Just being seen and heard as equal talent, being able to write and share horror that doesn’t rely on the pretty half-naked girl being victimized or the usual tropes that we all know and love. Women are writing more horror than ever before and its truly awesome and evil stuff. We are writing about the deeply disturbed, the depraved and the sick. Both the ghouls and the ghosts, the haunted and the horrific, female writers are more than capable of writing about fear, about pain, anguish and despair. Many females have seen or been a victim of many truly horrifying ordeals, to be able to take that and write about it, to make another person feel our fear, and our terror, to make them cringe is a rare ability and females are doing it well.
You have a choice of five people to invite to dinner. Any five in life or beyond? Ok, make that four because it is a given you will invite yours truly. Four friends plus me to your dinner party. Who are they?
This is a fun question. So you, of course, Edgar Allen Poe because he inspired me the most from a very young age. Emily Dickinson because her poetry influenced my own, also at a very young age. Phyllis Wheatley, another poet, also was a slave, became very well known for her education and her ability to write beautiful poetry from a very young age in the most traumatic of circumstances.
And my best friend, who passed away a few years ago. Vaughan Thomas, who was like a brother to me and my biggest champion. He always encouraged my writing and sadly passed away from ALS before I published my first novel, before I finally decided to pursue my dreams. He would be incredibly proud of me and I would give anything to hear his laugh again. He had the best laugh around.
How do you determine success for yourself?
For me, when Stephen King gives me a shout out for a story that I have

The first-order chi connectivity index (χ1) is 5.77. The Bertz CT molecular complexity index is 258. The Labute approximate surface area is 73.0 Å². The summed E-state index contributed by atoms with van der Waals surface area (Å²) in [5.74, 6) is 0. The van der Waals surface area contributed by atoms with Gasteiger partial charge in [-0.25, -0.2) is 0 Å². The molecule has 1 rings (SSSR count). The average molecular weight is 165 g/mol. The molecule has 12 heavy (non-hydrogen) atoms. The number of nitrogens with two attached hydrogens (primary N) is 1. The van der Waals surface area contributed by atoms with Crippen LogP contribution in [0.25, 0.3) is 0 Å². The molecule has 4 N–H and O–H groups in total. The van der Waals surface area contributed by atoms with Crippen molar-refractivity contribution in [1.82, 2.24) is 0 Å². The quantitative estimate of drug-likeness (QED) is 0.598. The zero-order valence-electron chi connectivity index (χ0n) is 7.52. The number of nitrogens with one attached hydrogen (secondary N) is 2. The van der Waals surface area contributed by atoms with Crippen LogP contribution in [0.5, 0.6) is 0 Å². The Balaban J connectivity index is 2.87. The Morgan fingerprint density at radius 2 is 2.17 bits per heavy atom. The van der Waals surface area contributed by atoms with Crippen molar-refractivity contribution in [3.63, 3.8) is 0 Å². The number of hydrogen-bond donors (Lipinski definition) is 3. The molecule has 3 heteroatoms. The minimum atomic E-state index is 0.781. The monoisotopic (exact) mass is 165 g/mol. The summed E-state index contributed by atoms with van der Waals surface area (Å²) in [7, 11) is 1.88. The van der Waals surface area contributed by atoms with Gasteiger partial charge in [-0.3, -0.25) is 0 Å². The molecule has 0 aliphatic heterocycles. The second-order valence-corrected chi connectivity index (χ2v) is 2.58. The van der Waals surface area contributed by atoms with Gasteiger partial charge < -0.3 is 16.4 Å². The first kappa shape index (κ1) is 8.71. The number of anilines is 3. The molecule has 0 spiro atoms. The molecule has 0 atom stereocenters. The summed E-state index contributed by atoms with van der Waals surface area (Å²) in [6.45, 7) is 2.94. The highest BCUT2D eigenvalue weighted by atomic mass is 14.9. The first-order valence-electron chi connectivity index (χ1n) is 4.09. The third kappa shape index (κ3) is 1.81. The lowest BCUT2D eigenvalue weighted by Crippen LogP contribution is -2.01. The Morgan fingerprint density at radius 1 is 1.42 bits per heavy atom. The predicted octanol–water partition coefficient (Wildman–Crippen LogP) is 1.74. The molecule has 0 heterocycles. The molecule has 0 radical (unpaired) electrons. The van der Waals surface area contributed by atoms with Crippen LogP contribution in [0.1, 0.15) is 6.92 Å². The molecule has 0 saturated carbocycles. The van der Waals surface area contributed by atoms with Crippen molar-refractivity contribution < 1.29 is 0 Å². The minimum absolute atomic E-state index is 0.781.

written! That would be my ideal dream come true moment.
All joking aside, I would say that having done it, having published just one novel is successful in and of itself. I can say that I did it. Going on to publish more, selling more, all of that is just a bonus.
If we are speaking of fame or fortune by way of success, I guess I don’t really wish for much fame, I’m far too shy for that. Selling enough books each month to stay home and write full-time would be a great measure of success for me. I don’t mean enough to be rich on, but enough to just pay the bills, I would still consider that successful. Seriously, selling 50 books a month would be more than enough to make me happy.
What inspires you? No, don’t look at me.
Courage. Even the smallest scrap of courage that the most fearful person finds in their heart to face the world every day. That kind of courage, when you get out of bed in the face of crippling pain and depression. The courage to stand tall when all you want to do is crumble. The courage to pick yourself up, every time you fall. The courage to keep going when every fiber of your being tells you, screams at you, to stop, to just give up.
Tell us, why should we read your work? Don’t say because it is better than mine.
Because I found the courage to write it. Because maybe it will help you find yours. Because at the heart of each story, I promise you courage. I promise you hope, I promise you that you will come out on top, better, braver and a bit stronger than before. Because we must all face our fears, and there is no better place to learn how, than in the pages of a book.